In the final analysis, I think we’ll be judged on the basis of our honest exercise of our free agency. Most of the religious justification for my views comes from Matthew, which, if it can be summed up in one sentence, is a long-winded explanation of the Golden Rule. If given a choice between doing what we know is wrong, out of fear, and doing what we know is right, even if it means suffering the condemnation of the world, which path would Jesus endorse?
That’s shocking and revolutionary! Kind of like Jesus! Gasp.
It is possible, I think, to be both free-thinking and conformist. It’s an issue of choosing your battles. If you look, on the outside, like a “typical Mormon”, a lot of times, people either leave you alone or cut you a lot of slack. I guess I’m something of a hypocrite; I’m OK with wearing garment-friendly clothes, even though I honestly think God doesn’t care whether my knees show or not.
I also tend to frame my arguments–e.g. in terms of equal marriage–in terms of separation of church and state. Say “the Prophet is wrong” and nobody will listen to you. Say “it’s irrelevant what the Bible says, in this country, we have separation of church and state”, and they just think you’re a crazy Libertarian. Which I am. And, undoubtedly, I’ve been pigeonholed as such. Then again, I strive for balance–for every pro-equal marriage argument, I bake a bitchin’ cherry pie 😉
All joking aside, every Mormon knows that the key to getting people to like you is to bring snacks.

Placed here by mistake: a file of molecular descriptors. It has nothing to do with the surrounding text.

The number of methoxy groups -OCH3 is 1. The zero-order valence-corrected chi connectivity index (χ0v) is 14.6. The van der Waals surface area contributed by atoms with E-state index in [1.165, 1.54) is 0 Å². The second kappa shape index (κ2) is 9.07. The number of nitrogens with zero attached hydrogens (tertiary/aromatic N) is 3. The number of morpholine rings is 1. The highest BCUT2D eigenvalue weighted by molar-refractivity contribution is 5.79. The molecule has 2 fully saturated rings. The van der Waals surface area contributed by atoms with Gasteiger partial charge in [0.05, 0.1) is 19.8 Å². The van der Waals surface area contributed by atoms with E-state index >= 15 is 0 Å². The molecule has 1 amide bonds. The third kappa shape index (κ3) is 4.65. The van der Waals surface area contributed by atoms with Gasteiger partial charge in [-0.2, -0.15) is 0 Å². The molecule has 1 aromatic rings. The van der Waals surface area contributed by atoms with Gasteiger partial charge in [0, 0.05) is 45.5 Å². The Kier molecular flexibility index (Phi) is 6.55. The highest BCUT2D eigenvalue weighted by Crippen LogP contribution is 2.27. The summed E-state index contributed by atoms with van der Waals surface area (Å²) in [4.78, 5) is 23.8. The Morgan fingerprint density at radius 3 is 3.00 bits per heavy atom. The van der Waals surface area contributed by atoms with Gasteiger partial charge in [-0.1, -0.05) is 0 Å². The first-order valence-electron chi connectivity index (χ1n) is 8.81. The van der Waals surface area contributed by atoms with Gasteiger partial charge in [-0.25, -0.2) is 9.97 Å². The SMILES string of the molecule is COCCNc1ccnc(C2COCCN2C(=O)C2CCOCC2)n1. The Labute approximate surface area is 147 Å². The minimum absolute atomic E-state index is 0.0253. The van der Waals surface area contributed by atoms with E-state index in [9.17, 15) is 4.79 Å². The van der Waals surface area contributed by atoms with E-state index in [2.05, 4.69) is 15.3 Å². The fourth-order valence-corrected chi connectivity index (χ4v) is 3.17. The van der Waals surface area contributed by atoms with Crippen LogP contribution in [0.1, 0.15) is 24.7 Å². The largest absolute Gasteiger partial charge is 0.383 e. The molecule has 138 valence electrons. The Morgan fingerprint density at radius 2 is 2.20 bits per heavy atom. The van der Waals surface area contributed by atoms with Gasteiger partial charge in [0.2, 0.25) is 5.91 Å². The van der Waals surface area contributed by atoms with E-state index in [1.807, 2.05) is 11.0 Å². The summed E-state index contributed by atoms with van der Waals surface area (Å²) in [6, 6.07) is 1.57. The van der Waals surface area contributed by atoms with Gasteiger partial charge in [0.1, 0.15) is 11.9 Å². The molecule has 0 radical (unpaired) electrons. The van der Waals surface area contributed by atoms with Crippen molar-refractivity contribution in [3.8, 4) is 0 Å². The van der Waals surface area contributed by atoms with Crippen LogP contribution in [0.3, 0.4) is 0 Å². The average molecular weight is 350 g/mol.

Now, aren’t you sorry you asked?
I think I can see it now — a nonconformist stays or goes based on how seriously they take authority. If anything, my priggish, puritanical Salt Lake-style family shaped me to be an absolutist. I grew up Knowing(TM) that the Church Was True(TM) and the Book of Mormon Was True(TM) and that I should Follow The Prophet(TM). With such an iron rod approach to church membership, it’s no small wonder I felt so let down. Rigid structures are prone to shattering under pressure. I suppose if you’re the sort of Mormon who isn’t paranoid about falling off a path without keeping a white-knuckled grip on the safety rail, it’s a little easier for you to move along at your own pace, and you are less concerned about the cracks in the sidewalk. I can’t in good conscience contribute money or my labor for the Church’s benefit any more; I simply disagree too much with what they do with the financial and non-monetary assets of their membership. I held them to Celestial standards; you seem to have a more pragmatic view, as if they were politicians. In my crisis of faith, I was a bit more all-or-nothing than someone like you who is getting something of value out of it and does not believe that having faith requires handing over your brain. It’s a different viewpoint from mine, but also one I understand better now.